Last year, the California Supreme Court announced a new standard, known as the “ABC” test for determining whether a worker is an employee or independent contractor in wage and hour cases. (Dynamex Ops. W. Inc. v. Superior Court (2018) 4 Cal. 5th 903). Two weeks ago, the Ninth Circuit Court of Appeals held the Dynamex test applies retroactively in Vasquez v. Jan-Pro Franchising International, Inc. (2019 WL 1945001). As discussed below, the Vasquez decision could have far-reaching economic implications.
The Underlying Litigation
The Vasquez case was severed from a decade-old putative class action filed in the District of Massachusetts in 2008, involving nine janitors who claimed Jan-Pro, a major international cleaning business, developed a sophisticated three-tier franchise scheme to avoid paying its janitors minimum wages and overtime compensation by misclassifying them as independent contractors. After one of the claims was resolved in favor of Jan-Pro, in a parallel case pending in Georgia, the Massachusetts court dismissed the remaining claims on res judicata grounds but severed the three California claims which were then sent to the Northern District of California (where the three California plaintiffs resided). The Ninth Circuit District Court granted summary judgment in favor of Jan-Pro before the Dynamex decision. Plaintiffs appealed and the Ninth Circuit Court of Appeals ordered the parties to brief the effect the Dynamex decision had on the merits of the case.
Jan-Pro’s franchise system was a three-tiered system. The first tier was between Jan-Pro and regional third-party entities known as master franchisees or master owners who intern contract with unit franchisees. In consideration of a franchise fee, the Master Owner provides an initial book of business, start-up equipment, cleaning supplies, and provides training to its unit franchisees. In the test case brought in Massachusetts, the plaintiff alleged he paid his Master Franchisor the sum of $23, 400 and was promised $100k in gross annual billings by the Master Franchisor. The test case plaintiff alleged his status as a unit franchisee was a “farce” and he was actually a direct employee of Jan-Pro.
High Stakes Economics
The Vasquez court noted the high stakes involved in its decision at the outset observing Jan-Pro’s financial interest in “not opening the floodgates to nationwide liability for multiple years of back wages and overtime pay.” (Vasquez, supra, at p. 3). The court also recognized the broader ramifications of its decision as informed by the heated rhetoric in amicus briefs filed in support of plaintiffs and Jan-Pro. (Ibid.). The National Employment Law Project submitted an amicus brief in support of the plaintiffs asserting a strong interest because of the impacts Jan-Pro’s franchising scheme has on low-wage immigrant workers and their communities. (Ibid.). On the other hand, the International Franchise Association submitted a brief in support of Jan-Pro railing against the application of the ABC test adopted by the California Supreme Court because it would “sound the death knell for franchising in California” with impacts not only to the California economy but for “national economies.” (Ibid.).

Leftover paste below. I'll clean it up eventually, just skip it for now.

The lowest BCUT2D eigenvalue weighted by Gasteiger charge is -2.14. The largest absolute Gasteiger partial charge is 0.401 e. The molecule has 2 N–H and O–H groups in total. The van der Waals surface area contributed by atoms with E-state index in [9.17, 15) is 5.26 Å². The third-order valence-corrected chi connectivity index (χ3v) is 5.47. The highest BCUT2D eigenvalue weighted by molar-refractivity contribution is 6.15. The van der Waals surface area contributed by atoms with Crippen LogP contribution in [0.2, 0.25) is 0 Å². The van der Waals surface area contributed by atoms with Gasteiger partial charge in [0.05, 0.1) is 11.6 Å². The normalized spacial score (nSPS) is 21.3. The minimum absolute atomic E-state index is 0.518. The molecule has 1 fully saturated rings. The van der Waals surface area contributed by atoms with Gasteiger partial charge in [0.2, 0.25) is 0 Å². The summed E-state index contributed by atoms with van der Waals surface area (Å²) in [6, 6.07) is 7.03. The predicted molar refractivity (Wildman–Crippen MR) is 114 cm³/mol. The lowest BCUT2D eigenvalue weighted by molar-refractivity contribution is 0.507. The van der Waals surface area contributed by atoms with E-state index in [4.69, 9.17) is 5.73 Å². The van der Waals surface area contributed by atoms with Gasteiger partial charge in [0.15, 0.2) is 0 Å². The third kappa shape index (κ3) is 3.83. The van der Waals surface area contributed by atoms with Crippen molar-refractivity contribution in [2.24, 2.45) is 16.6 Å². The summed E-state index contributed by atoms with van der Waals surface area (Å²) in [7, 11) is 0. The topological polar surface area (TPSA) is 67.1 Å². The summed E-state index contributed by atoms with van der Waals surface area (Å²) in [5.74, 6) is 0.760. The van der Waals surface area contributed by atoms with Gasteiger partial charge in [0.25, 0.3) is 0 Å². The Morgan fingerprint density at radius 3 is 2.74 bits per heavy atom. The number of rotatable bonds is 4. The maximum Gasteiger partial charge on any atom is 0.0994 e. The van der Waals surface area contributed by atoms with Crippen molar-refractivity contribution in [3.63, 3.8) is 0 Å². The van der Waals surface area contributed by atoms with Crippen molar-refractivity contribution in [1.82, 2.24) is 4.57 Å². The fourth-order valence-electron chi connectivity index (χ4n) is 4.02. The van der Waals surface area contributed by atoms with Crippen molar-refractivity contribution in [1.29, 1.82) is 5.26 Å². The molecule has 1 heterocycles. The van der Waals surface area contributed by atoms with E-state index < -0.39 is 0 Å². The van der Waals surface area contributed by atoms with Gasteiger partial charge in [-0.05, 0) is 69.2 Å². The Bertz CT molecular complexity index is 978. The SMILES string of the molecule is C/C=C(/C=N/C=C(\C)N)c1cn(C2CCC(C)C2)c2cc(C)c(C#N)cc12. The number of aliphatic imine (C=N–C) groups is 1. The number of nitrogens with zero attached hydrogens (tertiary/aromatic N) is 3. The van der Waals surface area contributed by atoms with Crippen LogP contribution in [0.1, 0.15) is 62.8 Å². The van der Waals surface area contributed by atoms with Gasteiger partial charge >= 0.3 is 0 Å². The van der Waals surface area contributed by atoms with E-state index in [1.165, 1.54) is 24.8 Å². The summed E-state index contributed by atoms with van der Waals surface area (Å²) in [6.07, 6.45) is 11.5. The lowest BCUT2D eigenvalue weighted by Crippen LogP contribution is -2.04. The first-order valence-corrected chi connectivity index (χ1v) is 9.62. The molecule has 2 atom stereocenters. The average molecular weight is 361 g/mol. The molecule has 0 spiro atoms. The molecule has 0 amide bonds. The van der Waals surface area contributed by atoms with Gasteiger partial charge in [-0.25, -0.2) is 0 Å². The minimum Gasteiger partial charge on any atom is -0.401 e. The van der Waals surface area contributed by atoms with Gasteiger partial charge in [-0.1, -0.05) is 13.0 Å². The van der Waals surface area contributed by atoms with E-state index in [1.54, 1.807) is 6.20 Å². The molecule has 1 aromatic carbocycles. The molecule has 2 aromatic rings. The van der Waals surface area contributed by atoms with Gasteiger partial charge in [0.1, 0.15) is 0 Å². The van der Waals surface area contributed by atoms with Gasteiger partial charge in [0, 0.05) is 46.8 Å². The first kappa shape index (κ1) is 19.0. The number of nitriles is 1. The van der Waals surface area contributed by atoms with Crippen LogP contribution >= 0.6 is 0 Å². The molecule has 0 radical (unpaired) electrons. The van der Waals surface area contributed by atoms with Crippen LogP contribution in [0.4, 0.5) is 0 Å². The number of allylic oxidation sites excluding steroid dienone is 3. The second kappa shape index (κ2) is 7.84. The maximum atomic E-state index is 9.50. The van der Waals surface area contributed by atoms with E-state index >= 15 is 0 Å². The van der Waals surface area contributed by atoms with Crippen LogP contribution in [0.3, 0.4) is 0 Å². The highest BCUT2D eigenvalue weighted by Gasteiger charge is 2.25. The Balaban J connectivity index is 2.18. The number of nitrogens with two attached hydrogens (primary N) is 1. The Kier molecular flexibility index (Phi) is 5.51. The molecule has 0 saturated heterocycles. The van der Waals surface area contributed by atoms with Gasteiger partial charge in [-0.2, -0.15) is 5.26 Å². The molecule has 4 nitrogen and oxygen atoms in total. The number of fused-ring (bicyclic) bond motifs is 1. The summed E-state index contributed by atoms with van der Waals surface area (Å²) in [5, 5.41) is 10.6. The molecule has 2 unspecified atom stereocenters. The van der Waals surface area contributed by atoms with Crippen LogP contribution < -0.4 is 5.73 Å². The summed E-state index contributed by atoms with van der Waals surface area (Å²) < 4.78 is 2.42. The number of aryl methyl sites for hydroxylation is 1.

On Appeal, Jan-Pro argued application of Dynamex retroactively violated its Due Process rights based on reliance and fundamental fairness. The Court of Appeals did not agree. In analyzing the issue under California law, the Court of Appeals noted the general rule that judicial decisions operate retrospectively and statutes only operate prospectively. (Vasquez, supra, at p. 8). The Court of Appeals also noted the California Supreme Court has allowed exceptions to retroactivity based on the parties’ reliance on the former rule, whether the change is substantive or procedural, impact on administration of justice, and the purposes to be served by the new rule. (Ibid., citing Claxton v. Waters (2004) 34 Cal. 4th 367). Ultimately, the Court of Appeals concluded the Dynamex ABC test was not a new rule but rather a clarification of established wage order law and given the strong presumption of retroactivity in California and the absence of any indication California courts are likely to hold Dynamex only applies prospectively, held Dynamex applies retroactively. (Vasquez, supra, at pp. 9-10).
The Court of Appeals remanded the matter back to the district court for further development of the record and reconsideration of Jan-Pro’s summary judgment motion based on the Dynamex ABC test, which is now the standard for wage and hour cases in California. (Vasquez, supra, at p. 16). The Court of Appeals noted the distinction between the more stringent “ABC” test used in wage order cases as opposed to the common law test for independent contractors still used in the tort vicarious liability context. Wage orders, observed the court, “have more to do with incentivizing economic entities to internalize the costs of underpaying workers –costs that would otherwise be borne by society.” (Ibid.).
From a micro perspective, it will be interesting to see how the District Court decides Jan-Pro’s summary judgment motion under the new ABC test in the context of the franchisor-franchisee relationship. From a macro perspective, the 9th Circuit holding that Dynamex applies retroactively is tantamount to opening the floodgates to wage and hour claims. Whether it will have a chilling effect on franchising in California remains to be seen. However, we expect the Vasquez decision is not the last word on this issue, which could eventually make its way to the U.S. Supreme Court.